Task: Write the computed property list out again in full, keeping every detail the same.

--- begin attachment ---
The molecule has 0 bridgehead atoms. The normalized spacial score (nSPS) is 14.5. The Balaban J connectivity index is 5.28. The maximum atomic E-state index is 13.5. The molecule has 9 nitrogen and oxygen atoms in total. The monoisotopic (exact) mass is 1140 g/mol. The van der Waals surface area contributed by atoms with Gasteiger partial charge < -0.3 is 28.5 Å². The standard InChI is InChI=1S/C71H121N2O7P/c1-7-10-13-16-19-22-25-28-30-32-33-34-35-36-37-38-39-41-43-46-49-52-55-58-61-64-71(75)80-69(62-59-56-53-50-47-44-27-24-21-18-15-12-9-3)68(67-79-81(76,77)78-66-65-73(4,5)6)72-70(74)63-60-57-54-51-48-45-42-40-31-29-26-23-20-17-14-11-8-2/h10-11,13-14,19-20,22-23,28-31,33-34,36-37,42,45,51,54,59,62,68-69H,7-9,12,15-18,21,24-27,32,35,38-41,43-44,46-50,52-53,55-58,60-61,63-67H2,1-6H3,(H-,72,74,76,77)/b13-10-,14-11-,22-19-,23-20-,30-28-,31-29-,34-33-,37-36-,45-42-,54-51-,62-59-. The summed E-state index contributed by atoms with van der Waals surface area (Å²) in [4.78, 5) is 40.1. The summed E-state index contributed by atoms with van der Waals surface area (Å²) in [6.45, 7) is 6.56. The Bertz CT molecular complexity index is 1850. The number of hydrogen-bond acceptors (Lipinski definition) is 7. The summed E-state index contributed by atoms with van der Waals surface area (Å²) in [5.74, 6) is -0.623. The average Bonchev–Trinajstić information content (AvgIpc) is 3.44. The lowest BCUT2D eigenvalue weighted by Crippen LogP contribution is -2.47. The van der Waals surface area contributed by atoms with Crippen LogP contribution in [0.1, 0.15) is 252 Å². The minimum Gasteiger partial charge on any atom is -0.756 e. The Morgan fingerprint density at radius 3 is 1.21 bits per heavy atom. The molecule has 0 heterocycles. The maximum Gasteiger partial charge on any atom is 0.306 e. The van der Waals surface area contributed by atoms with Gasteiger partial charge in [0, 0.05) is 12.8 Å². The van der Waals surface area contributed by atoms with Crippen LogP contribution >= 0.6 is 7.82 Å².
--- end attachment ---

The molecule has 0 bridgehead atoms. The normalized spacial score (nSPS) is 14.5. The Balaban J connectivity index is 5.28. The maximum atomic E-state index is 13.5. The molecule has 9 nitrogen and oxygen atoms in total. The monoisotopic (exact) mass is 1140 g/mol. The van der Waals surface area contributed by atoms with Gasteiger partial charge < -0.3 is 28.5 Å². The standard InChI is InChI=1S/C71H121N2O7P/c1-7-10-13-16-19-22-25-28-30-32-33-34-35-36-37-38-39-41-43-46-49-52-55-58-61-64-71(75)80-69(62-59-56-53-50-47-44-27-24-21-18-15-12-9-3)68(67-79-81(76,77)78-66-65-73(4,5)6)72-70(74)63-60-57-54-51-48-45-42-40-31-29-26-23-20-17-14-11-8-2/h10-11,13-14,19-20,22-23,28-31,33-34,36-37,42,45,51,54,59,62,68-69H,7-9,12,15-18,21,24-27,32,35,38-41,43-44,46-50,52-53,55-58,60-61,63-67H2,1-6H3,(H-,72,74,76,77)/b13-10-,14-11-,22-19-,23-20-,30-28-,31-29-,34-33-,37-36-,45-42-,54-51-,62-59-. The summed E-state index contributed by atoms with van der Waals surface area (Å²) in [4.78, 5) is 40.1. The summed E-state index contributed by atoms with van der Waals surface area (Å²) in [6.45, 7) is 6.56. The Bertz CT molecular complexity index is 1850. The number of hydrogen-bond acceptors (Lipinski definition) is 7. The summed E-state index contributed by atoms with van der Waals surface area (Å²) in [5.74, 6) is -0.623. The average Bonchev–Trinajstić information content (AvgIpc) is 3.44. The lowest BCUT2D eigenvalue weighted by Crippen LogP contribution is -2.47. The van der Waals surface area contributed by atoms with Crippen LogP contribution in [0.1, 0.15) is 252 Å². The minimum Gasteiger partial charge on any atom is -0.756 e. The Morgan fingerprint density at radius 3 is 1.21 bits per heavy atom. The molecule has 0 heterocycles. The maximum Gasteiger partial charge on any atom is 0.306 e. The van der Waals surface area contributed by atoms with Gasteiger partial charge in [0, 0.05) is 12.8 Å². The van der Waals surface area contributed by atoms with Crippen LogP contribution >= 0.6 is 7.82 Å².